SELECT distinct Webs.FullUrl, Webs.Title, AllDocs.DirName, AllDocs.LeafName
FROM AllDocs, Sites, AllWebParts, Webs
WHERE Webs.Id = Sites.RootWebId 
AND AllDocs.Id = AllWebParts.tp_PageUrlID
AND Sites.Id = AllDocs.SiteId 
AND tp_WebPartTypeId IN (
    SELECT DISTINCT tp_WebPartTypeId FROM AllWebParts (NOLOCK)

    WHERE tp_WebPartTypeId = 'WebPartClassId')

Once those pages are revealed, all I need to do is to delete site-collection, then remove them from recycle-bin, lastly remove them from site-collection recycle-bin

After a quick iisreset, magically, the issue has gone away.

In summary, this's the procedure of my solution

  • Step 1:  to identify what feature/web-part falling out (Feature-ID and Web-Part Class-ID) 
    Get-SPSolution <SolutionName>
  • if it turns out that  it’s to do with the feature, then disable the feature with ‘-force’ switch, then verify that by 
    stsadm -o displaysolution -name SOLUTION-NAME
  • Step 3: if it’s to do with web-part we have no longer used, then deleted the related pages permanently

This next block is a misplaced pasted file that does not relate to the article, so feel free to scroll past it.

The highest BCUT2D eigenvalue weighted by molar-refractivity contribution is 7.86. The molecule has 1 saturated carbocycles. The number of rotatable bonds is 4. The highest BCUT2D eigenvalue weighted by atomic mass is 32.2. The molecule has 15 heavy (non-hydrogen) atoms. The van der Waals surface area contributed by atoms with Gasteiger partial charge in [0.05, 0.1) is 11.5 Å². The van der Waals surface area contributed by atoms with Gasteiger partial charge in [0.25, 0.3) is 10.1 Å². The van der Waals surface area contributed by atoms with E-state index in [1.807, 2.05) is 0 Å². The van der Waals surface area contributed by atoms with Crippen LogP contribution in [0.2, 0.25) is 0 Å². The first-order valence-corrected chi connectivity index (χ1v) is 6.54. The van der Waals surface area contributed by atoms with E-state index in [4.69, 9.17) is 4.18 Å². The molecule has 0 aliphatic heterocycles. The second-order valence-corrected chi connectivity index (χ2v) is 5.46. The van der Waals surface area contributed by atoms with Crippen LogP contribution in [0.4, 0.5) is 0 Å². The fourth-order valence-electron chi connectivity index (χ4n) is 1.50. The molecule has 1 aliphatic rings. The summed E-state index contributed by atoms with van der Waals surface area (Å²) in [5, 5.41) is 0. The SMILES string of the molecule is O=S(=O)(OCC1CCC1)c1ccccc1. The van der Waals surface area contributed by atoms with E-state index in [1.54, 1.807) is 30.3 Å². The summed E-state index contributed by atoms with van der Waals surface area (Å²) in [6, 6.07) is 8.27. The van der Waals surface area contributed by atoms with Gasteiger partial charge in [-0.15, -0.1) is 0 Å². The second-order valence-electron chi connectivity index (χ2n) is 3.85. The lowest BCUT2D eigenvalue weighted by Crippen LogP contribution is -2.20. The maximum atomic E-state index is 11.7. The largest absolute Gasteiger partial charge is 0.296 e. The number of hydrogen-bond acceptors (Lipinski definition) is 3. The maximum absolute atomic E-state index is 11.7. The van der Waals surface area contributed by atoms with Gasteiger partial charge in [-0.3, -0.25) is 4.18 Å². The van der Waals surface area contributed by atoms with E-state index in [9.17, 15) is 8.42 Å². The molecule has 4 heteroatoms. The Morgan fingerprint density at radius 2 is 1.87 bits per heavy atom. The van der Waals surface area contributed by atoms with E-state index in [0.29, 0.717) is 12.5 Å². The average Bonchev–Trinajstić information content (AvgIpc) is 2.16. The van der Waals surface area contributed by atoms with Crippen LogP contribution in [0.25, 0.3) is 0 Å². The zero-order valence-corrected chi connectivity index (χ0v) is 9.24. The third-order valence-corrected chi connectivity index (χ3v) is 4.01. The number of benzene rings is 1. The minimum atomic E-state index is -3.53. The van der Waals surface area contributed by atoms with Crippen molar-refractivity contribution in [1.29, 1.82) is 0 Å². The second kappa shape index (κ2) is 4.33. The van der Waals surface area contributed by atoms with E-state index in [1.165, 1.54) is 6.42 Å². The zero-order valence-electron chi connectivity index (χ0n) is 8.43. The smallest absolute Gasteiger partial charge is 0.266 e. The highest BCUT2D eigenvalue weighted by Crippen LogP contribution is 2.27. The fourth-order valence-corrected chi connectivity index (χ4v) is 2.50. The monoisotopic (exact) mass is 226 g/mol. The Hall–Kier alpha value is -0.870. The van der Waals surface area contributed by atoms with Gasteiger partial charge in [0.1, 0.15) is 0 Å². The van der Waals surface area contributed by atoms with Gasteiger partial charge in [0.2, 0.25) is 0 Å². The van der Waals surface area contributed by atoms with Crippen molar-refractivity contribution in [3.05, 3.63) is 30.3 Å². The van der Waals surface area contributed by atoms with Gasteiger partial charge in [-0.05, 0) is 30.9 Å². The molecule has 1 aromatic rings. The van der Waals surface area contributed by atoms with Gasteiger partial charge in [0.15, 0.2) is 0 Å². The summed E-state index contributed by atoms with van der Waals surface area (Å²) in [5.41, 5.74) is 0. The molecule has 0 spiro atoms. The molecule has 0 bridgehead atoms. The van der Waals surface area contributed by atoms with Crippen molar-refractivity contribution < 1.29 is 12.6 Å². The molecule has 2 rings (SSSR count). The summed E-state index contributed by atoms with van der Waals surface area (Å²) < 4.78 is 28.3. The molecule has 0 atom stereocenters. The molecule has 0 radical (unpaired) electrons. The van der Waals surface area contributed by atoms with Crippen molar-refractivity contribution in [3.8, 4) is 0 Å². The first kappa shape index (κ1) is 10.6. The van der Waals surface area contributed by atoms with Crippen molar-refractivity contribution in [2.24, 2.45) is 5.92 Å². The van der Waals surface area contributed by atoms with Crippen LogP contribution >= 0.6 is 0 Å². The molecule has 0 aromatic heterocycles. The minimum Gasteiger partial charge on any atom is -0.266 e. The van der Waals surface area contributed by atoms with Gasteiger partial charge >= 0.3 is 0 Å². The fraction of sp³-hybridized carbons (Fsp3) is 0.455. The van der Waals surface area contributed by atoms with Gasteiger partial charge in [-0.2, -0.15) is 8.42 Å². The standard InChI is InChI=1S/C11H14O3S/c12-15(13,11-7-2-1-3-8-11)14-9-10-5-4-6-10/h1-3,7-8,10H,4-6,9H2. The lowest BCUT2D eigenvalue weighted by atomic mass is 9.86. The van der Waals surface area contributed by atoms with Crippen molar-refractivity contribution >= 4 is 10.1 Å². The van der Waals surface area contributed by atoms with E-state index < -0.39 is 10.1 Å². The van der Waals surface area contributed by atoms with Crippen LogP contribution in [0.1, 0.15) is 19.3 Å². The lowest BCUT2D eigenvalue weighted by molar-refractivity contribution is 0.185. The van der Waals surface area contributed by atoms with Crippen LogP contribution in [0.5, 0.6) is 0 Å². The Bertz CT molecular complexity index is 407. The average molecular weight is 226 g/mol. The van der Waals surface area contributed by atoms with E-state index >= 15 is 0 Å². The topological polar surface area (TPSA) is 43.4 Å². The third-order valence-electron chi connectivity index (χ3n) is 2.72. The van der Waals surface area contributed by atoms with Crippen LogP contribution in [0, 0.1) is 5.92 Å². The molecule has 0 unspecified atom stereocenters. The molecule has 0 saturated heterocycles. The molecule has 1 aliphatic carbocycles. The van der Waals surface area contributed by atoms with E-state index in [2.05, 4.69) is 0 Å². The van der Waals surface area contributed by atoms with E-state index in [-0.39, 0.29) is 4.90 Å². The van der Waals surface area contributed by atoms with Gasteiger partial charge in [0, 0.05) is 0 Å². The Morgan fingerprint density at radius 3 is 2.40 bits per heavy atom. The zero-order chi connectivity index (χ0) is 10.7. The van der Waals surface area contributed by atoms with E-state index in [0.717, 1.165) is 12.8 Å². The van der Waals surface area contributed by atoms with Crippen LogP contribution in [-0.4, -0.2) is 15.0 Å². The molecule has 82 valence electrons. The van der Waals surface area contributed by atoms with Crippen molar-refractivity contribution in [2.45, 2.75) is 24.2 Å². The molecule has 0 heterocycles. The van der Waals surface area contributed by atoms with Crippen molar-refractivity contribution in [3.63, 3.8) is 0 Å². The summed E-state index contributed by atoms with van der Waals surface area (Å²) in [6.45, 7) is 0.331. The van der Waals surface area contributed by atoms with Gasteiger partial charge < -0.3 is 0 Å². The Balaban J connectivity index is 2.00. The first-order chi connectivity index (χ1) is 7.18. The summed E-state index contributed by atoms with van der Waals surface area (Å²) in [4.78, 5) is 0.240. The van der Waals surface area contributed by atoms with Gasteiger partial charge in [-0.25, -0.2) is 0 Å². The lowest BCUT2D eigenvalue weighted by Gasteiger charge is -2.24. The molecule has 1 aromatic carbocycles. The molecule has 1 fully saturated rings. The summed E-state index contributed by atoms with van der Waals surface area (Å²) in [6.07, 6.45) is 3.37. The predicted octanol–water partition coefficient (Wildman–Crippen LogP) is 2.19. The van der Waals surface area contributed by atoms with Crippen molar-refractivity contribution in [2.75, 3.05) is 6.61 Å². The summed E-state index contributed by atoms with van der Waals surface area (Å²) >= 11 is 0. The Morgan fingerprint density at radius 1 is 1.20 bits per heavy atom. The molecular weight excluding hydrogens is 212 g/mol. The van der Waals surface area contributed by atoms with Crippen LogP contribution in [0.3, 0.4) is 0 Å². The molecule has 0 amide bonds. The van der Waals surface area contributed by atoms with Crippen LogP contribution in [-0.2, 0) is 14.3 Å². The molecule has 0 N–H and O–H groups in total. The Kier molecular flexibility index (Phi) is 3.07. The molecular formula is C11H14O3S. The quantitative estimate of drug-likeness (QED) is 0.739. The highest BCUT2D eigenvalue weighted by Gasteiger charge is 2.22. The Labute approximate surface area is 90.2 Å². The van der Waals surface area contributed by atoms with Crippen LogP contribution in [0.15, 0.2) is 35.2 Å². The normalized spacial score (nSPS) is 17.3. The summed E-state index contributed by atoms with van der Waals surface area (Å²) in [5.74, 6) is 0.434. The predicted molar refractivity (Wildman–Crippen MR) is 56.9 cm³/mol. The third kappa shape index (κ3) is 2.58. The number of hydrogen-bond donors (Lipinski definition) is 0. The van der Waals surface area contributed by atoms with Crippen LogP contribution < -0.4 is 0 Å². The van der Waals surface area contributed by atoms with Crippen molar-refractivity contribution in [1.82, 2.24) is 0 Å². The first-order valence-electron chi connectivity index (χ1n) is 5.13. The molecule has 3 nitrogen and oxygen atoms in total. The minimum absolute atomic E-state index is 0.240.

Once we done all that, we could  simply use my script to verify on the SQL Server level:  
    SELECT distinct Webs.FullUrl, Webs.Title, AllDocs.DirName, AllDocs.LeafName
    FROM AllDocs, Sites, AllWebParts, Webs
    WHERE Webs.Id = Sites.RootWebId 
    AND AllDocs.Id = AllWebParts.tp_PageUrlID
    AND Sites.Id = AllDocs.SiteId 
    AND tp_WebPartTypeId IN (
        SELECT DISTINCT tp_WebPartTypeId FROM AllWebParts (NOLOCK)
    
        WHERE tp_WebPartTypeId = 'WebPartClassId')


    If no result-set appear from the SQL query, it means that all related pages have been removed completely from the SharePoint (wait, not 100%, it might still appear from Search simply because Search using different database and caching modules)